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Dvar Torah from Our Latest Bat Mitzvah

Rainbows are beautiful on the outside. But we understand from our Parsha that they may not be as beautiful as they seem. In Parshat Noach, people were violent and unkind, and God told Noach that the world would be destroyed. Noach and his family will be saved.

After the destruction of all life on earth, God realizes that it is too extreme. God then makes a promise to Noach that God will never destroy the earth again. The rainbow would serve as a sign that things aren't good right now, people aren’t being kind, and there is violence, but God remembers his promise to not do what he did before. There is even a bracha to say upon seeing a rainbow:

זוכר הברית ונאמן בבריתו וקים במאמרו

Blessed are You, God, who remembers the Brit - who is trusted to keep the promise.

Currently, there is a terrible war in Israel… violence, death … just like in the time of Noach. People didn’t feel safe in Parshat Noach, just like people now in Israel also don’t feel safe.

So what's our job - how do we respond to the Israel situation? We learn some more about our responsibility towards others from this parsha’s main protagonist, Noach.

Rabbi Jonathan Sacks points out: “What does Noah say to God when the decree is issued that the world is about to perish? What does he say when he is told to make an Ark to save himself and his family? What does he say as the rain begins to fall? The answer is nothing.”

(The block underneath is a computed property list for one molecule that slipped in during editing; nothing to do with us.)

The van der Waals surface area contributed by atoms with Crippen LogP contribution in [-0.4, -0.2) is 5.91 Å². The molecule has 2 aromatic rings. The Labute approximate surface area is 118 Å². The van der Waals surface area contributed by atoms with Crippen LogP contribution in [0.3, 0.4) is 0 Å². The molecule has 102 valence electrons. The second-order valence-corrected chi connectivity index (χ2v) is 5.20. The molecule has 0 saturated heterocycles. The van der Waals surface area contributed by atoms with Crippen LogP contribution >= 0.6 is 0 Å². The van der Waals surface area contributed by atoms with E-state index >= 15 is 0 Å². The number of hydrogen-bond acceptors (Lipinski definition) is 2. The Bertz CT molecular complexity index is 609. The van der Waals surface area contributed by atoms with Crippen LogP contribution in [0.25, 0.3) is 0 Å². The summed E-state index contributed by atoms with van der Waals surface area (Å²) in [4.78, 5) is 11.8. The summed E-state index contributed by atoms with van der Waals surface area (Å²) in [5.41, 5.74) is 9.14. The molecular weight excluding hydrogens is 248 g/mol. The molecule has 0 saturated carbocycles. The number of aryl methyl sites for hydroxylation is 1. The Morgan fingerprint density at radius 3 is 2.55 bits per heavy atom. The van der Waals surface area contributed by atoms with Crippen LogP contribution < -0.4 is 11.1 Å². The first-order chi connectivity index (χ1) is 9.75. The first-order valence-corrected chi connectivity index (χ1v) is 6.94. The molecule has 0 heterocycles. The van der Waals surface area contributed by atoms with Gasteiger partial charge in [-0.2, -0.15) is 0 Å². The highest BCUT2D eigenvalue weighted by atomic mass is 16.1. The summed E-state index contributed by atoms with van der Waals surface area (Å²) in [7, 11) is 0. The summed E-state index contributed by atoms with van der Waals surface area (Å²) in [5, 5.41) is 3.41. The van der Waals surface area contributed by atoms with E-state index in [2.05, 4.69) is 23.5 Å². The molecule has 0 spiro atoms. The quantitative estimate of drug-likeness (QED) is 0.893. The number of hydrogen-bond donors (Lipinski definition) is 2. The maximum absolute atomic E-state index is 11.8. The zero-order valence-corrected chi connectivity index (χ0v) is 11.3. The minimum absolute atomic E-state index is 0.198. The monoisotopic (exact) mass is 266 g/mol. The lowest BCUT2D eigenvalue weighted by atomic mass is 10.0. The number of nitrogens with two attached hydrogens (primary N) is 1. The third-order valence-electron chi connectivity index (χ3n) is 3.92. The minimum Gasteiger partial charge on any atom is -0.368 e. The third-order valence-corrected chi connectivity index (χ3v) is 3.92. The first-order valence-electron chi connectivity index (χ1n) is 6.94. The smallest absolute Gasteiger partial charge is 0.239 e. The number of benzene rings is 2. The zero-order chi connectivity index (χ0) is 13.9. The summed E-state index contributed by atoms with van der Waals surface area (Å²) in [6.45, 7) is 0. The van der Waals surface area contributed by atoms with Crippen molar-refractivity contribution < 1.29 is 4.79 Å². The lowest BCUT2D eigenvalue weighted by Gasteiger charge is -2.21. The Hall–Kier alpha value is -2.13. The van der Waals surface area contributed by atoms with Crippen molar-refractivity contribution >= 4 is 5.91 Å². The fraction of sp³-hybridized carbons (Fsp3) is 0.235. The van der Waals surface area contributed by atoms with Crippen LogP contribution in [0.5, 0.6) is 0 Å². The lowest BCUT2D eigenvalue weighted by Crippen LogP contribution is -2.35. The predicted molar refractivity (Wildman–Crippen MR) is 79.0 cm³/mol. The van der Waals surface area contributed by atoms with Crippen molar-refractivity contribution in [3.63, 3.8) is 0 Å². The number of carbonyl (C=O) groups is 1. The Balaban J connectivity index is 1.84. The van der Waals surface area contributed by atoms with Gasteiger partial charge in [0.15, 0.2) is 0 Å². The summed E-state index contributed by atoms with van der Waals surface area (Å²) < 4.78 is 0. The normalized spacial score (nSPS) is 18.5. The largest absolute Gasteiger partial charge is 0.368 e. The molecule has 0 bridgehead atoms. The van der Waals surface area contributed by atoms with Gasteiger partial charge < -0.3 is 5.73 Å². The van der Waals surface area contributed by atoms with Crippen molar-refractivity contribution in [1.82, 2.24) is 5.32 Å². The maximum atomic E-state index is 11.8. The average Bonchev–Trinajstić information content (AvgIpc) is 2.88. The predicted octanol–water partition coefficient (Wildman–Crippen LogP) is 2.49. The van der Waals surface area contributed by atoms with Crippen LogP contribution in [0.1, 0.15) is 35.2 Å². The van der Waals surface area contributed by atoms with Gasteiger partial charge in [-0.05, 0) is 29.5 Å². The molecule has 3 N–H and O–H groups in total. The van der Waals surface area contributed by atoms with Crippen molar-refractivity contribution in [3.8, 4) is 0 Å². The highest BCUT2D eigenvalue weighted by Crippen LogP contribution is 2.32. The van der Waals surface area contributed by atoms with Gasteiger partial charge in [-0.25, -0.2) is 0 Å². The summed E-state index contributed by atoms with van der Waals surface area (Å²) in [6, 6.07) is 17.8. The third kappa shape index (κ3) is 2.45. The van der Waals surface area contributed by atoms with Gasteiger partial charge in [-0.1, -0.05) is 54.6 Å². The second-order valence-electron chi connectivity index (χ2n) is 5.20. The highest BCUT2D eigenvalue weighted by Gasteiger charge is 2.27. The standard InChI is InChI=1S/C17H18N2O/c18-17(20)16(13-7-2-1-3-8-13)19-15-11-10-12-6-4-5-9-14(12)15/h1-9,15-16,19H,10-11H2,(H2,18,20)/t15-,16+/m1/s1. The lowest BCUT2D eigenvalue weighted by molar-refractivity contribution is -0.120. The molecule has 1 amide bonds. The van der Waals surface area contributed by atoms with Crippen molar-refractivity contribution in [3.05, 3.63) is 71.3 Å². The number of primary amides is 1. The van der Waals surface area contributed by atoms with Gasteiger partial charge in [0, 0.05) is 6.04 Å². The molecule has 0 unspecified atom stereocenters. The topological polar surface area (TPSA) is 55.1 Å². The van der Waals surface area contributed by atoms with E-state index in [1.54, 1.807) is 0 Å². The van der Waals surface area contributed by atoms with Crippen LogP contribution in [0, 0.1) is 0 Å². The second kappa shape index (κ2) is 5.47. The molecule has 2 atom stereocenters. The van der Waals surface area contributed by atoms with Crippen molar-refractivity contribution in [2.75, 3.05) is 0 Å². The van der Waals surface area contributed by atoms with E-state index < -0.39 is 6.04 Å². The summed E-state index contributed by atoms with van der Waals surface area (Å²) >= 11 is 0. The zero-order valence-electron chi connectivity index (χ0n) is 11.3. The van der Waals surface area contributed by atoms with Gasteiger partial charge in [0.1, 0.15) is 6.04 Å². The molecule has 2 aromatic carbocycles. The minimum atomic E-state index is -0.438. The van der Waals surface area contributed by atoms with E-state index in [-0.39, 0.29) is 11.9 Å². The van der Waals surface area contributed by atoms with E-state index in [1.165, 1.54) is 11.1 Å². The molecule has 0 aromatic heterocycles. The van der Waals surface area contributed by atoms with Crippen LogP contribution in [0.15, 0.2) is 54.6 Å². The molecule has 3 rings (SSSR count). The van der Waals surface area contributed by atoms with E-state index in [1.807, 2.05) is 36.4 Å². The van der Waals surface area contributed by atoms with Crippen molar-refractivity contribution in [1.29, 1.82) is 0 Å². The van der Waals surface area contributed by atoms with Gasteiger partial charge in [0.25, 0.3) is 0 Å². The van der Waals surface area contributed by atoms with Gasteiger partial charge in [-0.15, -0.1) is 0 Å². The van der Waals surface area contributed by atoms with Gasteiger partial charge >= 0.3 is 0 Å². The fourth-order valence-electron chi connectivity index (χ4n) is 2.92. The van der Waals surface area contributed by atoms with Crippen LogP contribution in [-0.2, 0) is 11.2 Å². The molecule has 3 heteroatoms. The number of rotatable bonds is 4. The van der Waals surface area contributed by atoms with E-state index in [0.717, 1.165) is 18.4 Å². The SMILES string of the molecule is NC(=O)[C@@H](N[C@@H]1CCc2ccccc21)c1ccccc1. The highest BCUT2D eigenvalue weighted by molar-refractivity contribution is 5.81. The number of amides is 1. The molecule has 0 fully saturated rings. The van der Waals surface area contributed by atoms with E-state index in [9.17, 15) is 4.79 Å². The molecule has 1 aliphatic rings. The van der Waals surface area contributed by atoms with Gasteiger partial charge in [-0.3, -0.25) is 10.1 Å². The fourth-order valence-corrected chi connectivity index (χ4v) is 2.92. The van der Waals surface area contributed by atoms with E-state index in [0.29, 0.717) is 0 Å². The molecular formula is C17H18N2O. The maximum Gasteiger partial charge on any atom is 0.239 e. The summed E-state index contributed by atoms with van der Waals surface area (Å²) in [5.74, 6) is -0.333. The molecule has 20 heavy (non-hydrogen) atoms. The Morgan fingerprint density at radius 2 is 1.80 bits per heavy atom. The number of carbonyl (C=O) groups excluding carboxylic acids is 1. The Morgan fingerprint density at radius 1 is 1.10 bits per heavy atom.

Noach does not challenge God's notion to destroy all life. He does not step in and plead for mercy on behalf of what few righteous people may remain in the land, or even for mercy for those who could be brought to do teshuva. He blindly accepts God’s decision and proceeds to save only himself and his family, along with the animals.

What became of Noach in the end? The Torah tells us that unfortunately, he became drunk, disheveled, and an embarrassment to his children. Rabbi Sacks notes that “this imparts the lesson to us that if you save yourself while doing nothing to save the world, you do not even save yourself. Noah could not live with the guilt of survival.”

We can’t just sit back and enjoy the comfort of our lives in America, we have to push ourselves to help, to send money and support when we can, and also to use our voices to speak out and speak up in confronting injustice when we see it.

I’ve chosen to give my tzedakah to the UJA Israel Emergency Fund. UJA funding supports critical services for victims of terror, Holocaust survivors, impoverished children, and people on the margins in Israel. They fund and operate programs that promote inclusion and understanding between Israelis of all ethnic and religious backgrounds. Their Israel Emergency Fund provides immediate relief to the victims of these vicious terrorist attacks.

As we know scientifically, rainbows can actually be full circles. However, when we are on the ground, we only see half of the rainbow’s circle. In other words, we only see half of the story. A responsible and just person will always keep this in mind and will make it their responsibility to educate themselves as much as possible to be able to create the most effective and sustainable change in the world.

Behind the rainbow is a message about how we have to be responsible for others and take action… even when we are safe here, there’s always someone in need.

Naomi Moeller

Rimonim (7th Grade) Student

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